Joey Gladstone had come from the kitchen as Kimmy said that. He was a professional comedian, Danny's best friend, and Jesse's partner in helping Danny raise the girls. "At least she'd win. She's always got a head of hair. Get it? Ahead of hare?" he said, explaining the play of words between "hair" and 'hare." The others just shook their heads and chuckled at the rather obvious pun.

"Michelle's worried about winning that contest," Danny remarked. "You know, even if you don't win, they will be giving out random fun stuff, too, just like in Bible School."

Michelle gave him a tired look. "What good is a slinky compared to five pounds of chocolate?"

"You'd ask what good a shiny new car is compared to chocolate," Stephanie teased.

"You drive a car," Kimmy explained, taking her literally. "You don't drive chocolate."

"Of course, you don't have insurance or car payments with chocolate," Joey joked.

"Well, maybe someone can make a chocolate car," Steve suggested.

D.J. smiled sweetly at Steve. "Don't give Michelle any ideas."

Michelle blushed a little. She was used to the routine. D.J. was her boss if Danny ignored things, since Jesse and Joey didn't enforce limits with her. Still, Danny was weak now, given how poorly he sometimes handled change. He was rearranging everything, and would be for a couple more weeks. Part of her wanted to get away with more; and, she knew D.J. knew that, too.

She got her mind back onto the contest. "Come on, guys," Michelle said. "Dad's right. Steph's friend Lisa won every year in that Sunday School department. Sunday's the last one before Christmas. I've gotta try like crazy to win that big candy bar."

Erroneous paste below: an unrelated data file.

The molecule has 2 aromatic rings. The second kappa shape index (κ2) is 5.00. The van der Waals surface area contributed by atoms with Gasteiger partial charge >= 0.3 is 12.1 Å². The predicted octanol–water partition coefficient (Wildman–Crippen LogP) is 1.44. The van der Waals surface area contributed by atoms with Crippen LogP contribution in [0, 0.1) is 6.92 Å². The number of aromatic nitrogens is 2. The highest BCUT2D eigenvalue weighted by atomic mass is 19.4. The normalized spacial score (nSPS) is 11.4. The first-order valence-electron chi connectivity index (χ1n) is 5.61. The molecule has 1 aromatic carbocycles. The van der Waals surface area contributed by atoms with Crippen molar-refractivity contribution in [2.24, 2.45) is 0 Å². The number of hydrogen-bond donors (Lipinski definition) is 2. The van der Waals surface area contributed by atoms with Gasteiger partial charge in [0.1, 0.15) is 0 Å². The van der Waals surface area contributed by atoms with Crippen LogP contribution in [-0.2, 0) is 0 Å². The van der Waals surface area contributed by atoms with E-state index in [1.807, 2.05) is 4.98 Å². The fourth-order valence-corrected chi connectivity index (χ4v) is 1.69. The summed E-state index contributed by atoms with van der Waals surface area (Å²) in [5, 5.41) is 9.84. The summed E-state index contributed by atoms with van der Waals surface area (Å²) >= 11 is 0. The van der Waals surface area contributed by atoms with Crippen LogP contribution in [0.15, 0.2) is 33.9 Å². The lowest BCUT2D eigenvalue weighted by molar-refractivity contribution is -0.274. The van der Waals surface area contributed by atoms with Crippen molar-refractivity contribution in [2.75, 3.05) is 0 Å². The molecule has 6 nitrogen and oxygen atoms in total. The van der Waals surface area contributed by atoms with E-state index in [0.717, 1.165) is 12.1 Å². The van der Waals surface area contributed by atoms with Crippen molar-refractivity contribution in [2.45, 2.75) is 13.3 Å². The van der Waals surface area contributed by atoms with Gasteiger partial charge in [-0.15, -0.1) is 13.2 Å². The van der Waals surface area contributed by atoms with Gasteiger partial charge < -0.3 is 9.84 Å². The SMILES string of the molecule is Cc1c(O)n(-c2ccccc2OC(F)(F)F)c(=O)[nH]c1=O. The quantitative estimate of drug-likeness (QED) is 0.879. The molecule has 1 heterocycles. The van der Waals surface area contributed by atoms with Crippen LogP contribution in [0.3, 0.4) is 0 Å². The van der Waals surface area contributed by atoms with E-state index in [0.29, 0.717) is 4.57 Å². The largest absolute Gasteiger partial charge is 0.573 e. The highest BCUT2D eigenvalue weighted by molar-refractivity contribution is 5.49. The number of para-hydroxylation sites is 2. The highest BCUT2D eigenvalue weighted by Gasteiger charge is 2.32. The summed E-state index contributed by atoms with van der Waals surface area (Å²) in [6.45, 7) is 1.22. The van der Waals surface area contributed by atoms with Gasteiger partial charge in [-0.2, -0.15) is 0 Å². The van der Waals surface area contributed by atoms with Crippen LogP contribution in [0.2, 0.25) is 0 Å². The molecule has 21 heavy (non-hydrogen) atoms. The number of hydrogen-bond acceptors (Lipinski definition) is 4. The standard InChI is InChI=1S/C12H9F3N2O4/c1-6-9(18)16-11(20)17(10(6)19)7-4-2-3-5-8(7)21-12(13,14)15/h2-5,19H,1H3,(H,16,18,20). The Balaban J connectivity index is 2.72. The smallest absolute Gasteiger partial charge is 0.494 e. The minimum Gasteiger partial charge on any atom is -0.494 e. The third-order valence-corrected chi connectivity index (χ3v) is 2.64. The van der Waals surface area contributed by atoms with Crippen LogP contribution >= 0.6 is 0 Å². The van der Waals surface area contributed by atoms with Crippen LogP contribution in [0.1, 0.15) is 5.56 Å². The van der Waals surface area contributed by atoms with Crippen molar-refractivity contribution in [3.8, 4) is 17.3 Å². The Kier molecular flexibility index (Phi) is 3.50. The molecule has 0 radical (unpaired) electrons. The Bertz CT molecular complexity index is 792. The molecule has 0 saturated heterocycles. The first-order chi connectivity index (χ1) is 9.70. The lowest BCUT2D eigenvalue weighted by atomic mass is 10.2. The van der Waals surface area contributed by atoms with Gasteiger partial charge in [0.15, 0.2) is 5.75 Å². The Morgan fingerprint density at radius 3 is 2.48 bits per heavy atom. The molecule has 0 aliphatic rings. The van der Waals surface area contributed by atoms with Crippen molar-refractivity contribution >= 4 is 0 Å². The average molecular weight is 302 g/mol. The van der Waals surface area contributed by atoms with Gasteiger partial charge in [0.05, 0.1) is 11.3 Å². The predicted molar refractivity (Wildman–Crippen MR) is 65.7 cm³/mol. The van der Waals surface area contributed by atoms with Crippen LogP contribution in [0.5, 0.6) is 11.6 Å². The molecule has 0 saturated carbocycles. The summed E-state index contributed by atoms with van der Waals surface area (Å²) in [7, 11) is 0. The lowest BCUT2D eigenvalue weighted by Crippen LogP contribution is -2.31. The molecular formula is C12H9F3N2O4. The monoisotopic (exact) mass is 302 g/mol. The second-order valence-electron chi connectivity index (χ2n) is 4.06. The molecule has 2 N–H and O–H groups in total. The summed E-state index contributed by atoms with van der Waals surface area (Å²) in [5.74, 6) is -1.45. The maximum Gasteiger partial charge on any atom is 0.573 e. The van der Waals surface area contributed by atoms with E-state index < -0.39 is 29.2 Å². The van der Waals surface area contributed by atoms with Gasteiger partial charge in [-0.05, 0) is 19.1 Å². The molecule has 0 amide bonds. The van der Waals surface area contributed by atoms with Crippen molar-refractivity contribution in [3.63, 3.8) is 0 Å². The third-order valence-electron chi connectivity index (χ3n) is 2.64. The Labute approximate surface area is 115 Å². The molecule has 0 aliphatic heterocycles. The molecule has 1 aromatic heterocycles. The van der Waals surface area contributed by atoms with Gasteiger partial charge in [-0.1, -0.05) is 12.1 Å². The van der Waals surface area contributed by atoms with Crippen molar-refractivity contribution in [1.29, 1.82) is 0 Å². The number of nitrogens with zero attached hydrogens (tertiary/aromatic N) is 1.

"Maybe you could borrow some of Lisa's friends," Kimmy suggested.

Stephanie spoke up. "Kimmy, Lisa's in a Christian school. That's why I didn't even have her going into sixth grade. We were in Honeybees, but we weren't in school together."

"Oh, that's right." Kimmy turned to Michelle. "Tell you what, Squirt Junior, I'll take you there. We can raid their school."

"Kimmy, visitors have to want to come, you can't drag them like pirates," Danny said.

"Sure," Stephanie added. "Lisa's mom says it's not about stuff you have to do. It's about wanting to be good and do good things, because of the ultimate Christmas gift."

Kimmy thought for a second. "I guess if you can't get visitors that way, raiding a school wouldn't be a good way to get a boyfriend either, then, huh, Deej?"

"No, it wouldn't be," D.J. said with certainty.

Danny - and some of the others - and Kimmy often teased each other. He wondered if anyone would want to be Kimmy's boyfriend. He ignored that thought, and turned to Michelle. "Honey, all you have to do is sound excited, and make friends like you do so well. Make them in other grades, too; each grade has three classes. I'll get you there real early tomorrow morning. It'll be a nice change of pace for me. How does 5 AM sound?" he asked. She looked tiredly at him. "Bit early, huh? How about a more normal time?"